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Objective of ART Act is not to prevent a couple from using their own embryo to develop it into a fetus: Kerala High Court

The Kerala High Court ruled that the Assisted Reproductive Technology (Regulation) Act, 2021 is intended to prohibit/restrict the sale of human gametes, zygotes, and embryos through Justice V.G. Arun in the case of Rakhi Bose v. Union of India (W.P.(C) No.19184 of 2022)

FACTS OF THE CASE:
The petitioners-couple married in 2007, and although being married for fifteen years, the first petitioner was unable to conceive. As a result, the couple chose infertility treatment at the Craft Hospital and Research Centre.

On 02-09-2014, the first petitioner underwent an Oocytes Retrieval procedure as part of the protocol. Four of the six eggs that were injected following retrieval were fertilized. At the Craft Hospital, the embryos were then preserved. However, the treatment was halted in 2016 on the advice of the Chief Consultant since the desired uterine wall thickness could not be reached.

Later, the couple resumed their treatment at the Sabine Hospital and Research Centre Pvt. Ltd., where the doctors asked the pair to request that the frozen embryos be transferred from the Craft Hospital to the Sabine Hospital. During the interregnum, the ART Act went into effect, imposing limits on matters related to Assisted Reproductive Technology. As a result, the seventh respondent (Sabine Hospital) sent a response claiming that embryo transfer is no longer permitted following the passage of the Act.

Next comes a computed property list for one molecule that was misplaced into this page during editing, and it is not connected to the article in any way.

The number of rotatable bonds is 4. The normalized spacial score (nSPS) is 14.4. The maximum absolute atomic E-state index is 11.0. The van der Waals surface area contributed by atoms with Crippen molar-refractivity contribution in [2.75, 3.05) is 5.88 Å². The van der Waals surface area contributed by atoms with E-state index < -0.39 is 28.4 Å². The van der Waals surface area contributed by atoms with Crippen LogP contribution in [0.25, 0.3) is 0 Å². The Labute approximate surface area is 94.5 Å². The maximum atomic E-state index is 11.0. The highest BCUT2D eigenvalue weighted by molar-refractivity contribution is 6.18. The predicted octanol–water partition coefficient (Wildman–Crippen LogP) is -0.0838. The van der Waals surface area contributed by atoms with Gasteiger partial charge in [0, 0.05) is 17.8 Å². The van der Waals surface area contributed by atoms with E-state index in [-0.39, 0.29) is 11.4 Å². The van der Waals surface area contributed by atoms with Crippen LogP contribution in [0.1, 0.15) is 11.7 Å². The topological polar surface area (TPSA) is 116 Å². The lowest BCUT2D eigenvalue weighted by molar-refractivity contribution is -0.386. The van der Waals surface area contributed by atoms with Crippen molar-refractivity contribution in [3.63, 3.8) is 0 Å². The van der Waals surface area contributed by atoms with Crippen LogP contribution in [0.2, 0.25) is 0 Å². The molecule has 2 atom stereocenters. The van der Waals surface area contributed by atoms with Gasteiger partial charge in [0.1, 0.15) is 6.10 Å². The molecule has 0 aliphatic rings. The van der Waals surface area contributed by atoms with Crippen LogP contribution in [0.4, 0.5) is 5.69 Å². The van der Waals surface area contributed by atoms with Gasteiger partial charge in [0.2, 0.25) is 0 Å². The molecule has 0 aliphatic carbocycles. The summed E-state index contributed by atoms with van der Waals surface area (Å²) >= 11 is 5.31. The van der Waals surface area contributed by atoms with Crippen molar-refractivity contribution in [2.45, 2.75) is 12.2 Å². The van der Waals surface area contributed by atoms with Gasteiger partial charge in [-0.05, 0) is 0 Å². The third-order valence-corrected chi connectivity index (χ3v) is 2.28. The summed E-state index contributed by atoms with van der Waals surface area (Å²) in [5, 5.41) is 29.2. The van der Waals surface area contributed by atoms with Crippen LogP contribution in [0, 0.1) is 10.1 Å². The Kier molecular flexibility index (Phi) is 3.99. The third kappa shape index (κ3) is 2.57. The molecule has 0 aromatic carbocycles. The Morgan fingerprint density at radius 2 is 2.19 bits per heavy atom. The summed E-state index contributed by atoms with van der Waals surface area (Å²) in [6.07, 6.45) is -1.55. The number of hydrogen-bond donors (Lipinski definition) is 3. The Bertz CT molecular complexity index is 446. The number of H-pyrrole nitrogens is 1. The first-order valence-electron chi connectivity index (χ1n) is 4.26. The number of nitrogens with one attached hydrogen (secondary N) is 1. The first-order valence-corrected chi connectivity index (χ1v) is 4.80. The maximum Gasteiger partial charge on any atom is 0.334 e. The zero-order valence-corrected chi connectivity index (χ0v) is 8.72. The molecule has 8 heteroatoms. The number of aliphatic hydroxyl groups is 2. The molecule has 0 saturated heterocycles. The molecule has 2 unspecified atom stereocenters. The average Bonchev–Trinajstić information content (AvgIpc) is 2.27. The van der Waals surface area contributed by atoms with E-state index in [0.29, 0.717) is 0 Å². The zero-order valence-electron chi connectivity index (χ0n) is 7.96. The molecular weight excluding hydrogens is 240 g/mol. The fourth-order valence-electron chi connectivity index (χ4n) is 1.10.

JUDGEMENT:

The Court looked into the preamble of the Act, 2021 shows that the objective of the Act is the regulation and supervision of the assisted reproductive technology clinics and the assisted reproductive technology banks, prevention of misuse, safe and ethical practice of assisted reproductive technology services for addressing the issues of reproductive health where assisted reproductive technology is required for further use due to infertility, disease or social or medical concerns and for regulation and supervision of research and development and for matters connected therewith or incidental thereto.

Furthermore, Section 29 prohibits the sale, transfer, or use of gametes, zygotes, and embryos, or any part thereof, or information linked thereto, to any party within or outside India, except for the transfer of own gametes and embryos for personal use with authorization from the National Board.

The Court stated that the aim of the Act, 2021 is to prevent/restrict the sale, etc. of human gametes, zygotes, and embryos and that there is no such transfer in the instance at hand because no donor or third party is involved, and the embryos are the commissioning couple’s. As a result, the Court determined that Section 29 did not interdict such a transfer. 

Given that the maximum duration for which embryos can be preserved is ten years, given that eight years have already passed, the Court determined that the petitioners would face undue prejudice and misery if the transfer was not approved.

The Court issued the following interim directives, stating that the Act is not meant to create obstacles for anyone who chooses assisted reproductive technology:

  1. Petitioners shall pay the amounts owed to the Craft Hospital for preserving the embryos beginning on 02-09-2014, and upon such payment, the hospital shall immediately facilitate the transfer of the embryos to the Sabine Hospital.
  2. The Sabine Hospital will collect the embryos and transfer them to its Assisted Reproductive Technology Bank, where they will be preserved with care and safety.
  3. Within five days, Sabine Hospital must provide an affidavit confirming that it possesses all of the facilities required by the Act.

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JUDGEMENT REVIEWED BY REETI SHETTY

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